December 5, 2012 “Many of the aspiring writers I know talk about writing more than they actually write,” writes novelist and playwright Silas House in a new essay for The New York Times. House—who two years ago left Lincoln Memorial University in Harrogate, Tennessee, to teach at Berea College in Kentucky—argues that “too many writers today are afraid to be still.”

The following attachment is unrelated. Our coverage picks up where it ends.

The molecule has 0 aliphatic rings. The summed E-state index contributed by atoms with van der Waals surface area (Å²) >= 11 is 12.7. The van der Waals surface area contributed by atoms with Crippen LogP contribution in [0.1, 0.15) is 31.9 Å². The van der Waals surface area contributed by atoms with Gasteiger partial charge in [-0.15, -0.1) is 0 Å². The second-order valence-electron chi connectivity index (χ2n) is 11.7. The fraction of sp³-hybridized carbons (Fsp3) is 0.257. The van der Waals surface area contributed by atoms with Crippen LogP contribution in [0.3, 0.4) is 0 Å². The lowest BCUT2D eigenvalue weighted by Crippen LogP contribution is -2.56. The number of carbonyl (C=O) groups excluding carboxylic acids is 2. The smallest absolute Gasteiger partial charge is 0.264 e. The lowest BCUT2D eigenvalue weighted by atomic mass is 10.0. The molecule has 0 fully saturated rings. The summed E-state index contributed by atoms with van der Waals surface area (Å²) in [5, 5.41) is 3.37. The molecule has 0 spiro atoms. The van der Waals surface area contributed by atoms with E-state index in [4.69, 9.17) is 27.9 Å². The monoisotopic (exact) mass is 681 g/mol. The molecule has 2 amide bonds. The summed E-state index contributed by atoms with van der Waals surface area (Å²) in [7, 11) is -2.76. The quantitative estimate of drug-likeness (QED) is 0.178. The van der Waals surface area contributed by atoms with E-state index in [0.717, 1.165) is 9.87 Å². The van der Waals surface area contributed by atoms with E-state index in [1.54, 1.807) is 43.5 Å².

House himself is no ascetic, and he doesn’t call for retreat from the world: “I’m not talking about the kind of stillness that involves locking yourself in a room with a laptop, while you wait for the words to come. We writers must learn how to become still in our heads, to achieve the sort of stillness that allows our senses to become heightened.” To learn to use time efficiently, he recommends using “every moment we can to think about the piece of writing at hand, to see the world through the point of view of our characters, to learn everything we can that serves the writing.” Walking through the world in this heightened state of observation and awareness will help to incubate ideas into words: “This way of being must be something that we have to turn off instead of actively turn on. It must be the way we live our lives.”
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